They have chosen not to address the use of a Warranty Card….
Some Seller’s have gone out with Warranty signups for products that clearly have zero need eg kitchen spatula’s with a lifetime warranty “if” you signup! Quite where this leaves electrical goods, for example, is unclear. You can be very sure it is a deliberate omission as many Global Brands are sold on Amazon where (genuine) warranty signups are necessary.
There is no mention of what can and cannot be on packaging which is arguably a method of Indirect Communication.
In summary, if you have any external link or any type of promotion in your insert you should take this out on your next production run. No need to panic as they surely know there are millions of products already in their warehouses with such encouragements. However, you should not ignore their very clear wording that this is now against their TOS.
So, what’s our take on all of this.
1. Building your Brand just got even more important.
Customers are not stupid (mostly!) so if they want to find you, make it easy! You need an appealing presence on the web where you can easily be contacted and you can offer anything you like!
2. Developing your own e-commerce site is imperative.
Don’t go it alone. Shopify sites, for example, are very easy to get up and running in a day. The rider on this is to ensure you direct all your sales to Amazon to help drive your BSR and leverage the massive trust consumers have in Amazon i.e. buy it here and you’re “safe.”
There are plenty of ways to grab their details before you send them off (but you will lose people along the way) so get super smart about this.
3. Become a Social Media Guru…it’s with us to stay so get with the play!
You simply cannot afford to develop a great product and put it on Amazon and leave it at that. You must understand FB, Insta, Pins and all that “stuff” and give it the same if not more focus than your actual product. You can’t do one well without the other if that makes sense!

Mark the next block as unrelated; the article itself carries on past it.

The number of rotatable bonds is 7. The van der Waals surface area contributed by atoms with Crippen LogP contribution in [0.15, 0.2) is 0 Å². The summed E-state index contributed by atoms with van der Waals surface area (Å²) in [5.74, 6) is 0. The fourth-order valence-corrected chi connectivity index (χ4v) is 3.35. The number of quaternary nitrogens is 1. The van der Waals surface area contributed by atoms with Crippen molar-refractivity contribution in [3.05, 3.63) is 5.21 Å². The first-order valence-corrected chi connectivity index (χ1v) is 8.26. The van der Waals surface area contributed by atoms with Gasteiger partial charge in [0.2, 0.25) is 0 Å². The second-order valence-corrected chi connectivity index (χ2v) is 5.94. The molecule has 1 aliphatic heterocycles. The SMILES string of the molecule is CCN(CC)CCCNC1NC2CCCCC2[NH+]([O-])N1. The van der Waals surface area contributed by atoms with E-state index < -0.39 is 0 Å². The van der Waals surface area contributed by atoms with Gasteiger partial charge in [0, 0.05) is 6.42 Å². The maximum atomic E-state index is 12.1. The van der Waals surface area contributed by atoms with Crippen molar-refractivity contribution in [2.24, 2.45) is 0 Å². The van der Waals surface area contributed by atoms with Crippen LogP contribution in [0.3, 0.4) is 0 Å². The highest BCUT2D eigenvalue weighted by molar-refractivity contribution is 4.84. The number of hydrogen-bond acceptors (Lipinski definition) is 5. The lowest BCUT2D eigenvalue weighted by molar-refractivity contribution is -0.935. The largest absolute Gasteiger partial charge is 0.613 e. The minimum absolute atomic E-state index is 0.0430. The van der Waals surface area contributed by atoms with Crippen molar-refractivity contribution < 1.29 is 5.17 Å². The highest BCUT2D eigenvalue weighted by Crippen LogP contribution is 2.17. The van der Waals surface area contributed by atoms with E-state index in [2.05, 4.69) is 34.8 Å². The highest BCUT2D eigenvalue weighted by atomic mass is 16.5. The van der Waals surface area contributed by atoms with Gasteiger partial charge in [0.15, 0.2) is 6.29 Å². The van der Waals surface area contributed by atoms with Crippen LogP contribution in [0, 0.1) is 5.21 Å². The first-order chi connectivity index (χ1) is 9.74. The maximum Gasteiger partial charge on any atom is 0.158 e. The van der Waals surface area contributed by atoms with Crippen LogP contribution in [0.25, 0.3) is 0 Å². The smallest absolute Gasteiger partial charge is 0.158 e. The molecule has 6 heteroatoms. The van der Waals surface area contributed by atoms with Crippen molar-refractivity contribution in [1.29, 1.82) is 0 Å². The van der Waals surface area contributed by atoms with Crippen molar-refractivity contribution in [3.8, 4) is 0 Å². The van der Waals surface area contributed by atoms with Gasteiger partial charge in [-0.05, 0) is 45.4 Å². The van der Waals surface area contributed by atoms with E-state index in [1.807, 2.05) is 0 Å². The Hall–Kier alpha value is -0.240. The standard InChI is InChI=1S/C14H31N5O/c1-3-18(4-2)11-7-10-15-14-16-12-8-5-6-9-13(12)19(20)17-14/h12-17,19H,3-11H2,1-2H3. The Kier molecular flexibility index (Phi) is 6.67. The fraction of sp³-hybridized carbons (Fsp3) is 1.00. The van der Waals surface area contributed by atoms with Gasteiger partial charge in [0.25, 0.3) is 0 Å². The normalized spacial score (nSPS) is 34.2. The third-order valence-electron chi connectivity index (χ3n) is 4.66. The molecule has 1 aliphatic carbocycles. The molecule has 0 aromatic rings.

All of the above (except the text in italics copied from Amazon) is written IOHO…IN OUR HUMBLE OPINION…!!!
We are not affiliated with Amazon in any shape or form nor claim to have inside knowledge or connections to give deeper insight into their intentions with this update. However, we do know that every Seller must come to their own conclusions and chart their course according to their personal risk profile in this simple but very complex area.
As always, ask us anything. If we don’t know, we’ll know someone who does! Back to Blog
- April 2022
- March 2022
- October 2021
- September 2021
- August 2021
- July 2021
- June 2021
- June 2021
- May 2021
- April 2021
- March 2021
- February 2021
- January 2021
- December 2020
- November 2020
- September 2020
- July 2020
- June 2020
- April 2020
- April 2020
- March 2020
- January 2020
- December 2019
- November 2019
- October 2019
- September 2019
- August 2019
- July 2019
- June 2019
- May 2019
- April 2019
- March 2019
- February 2019
- January 2019
- November 2018
- October 2018
- September 2018
- August 2018
- July 2018
- March 2018
- February 2018
- January 2018
- October 2017
- September 2017
- August 2017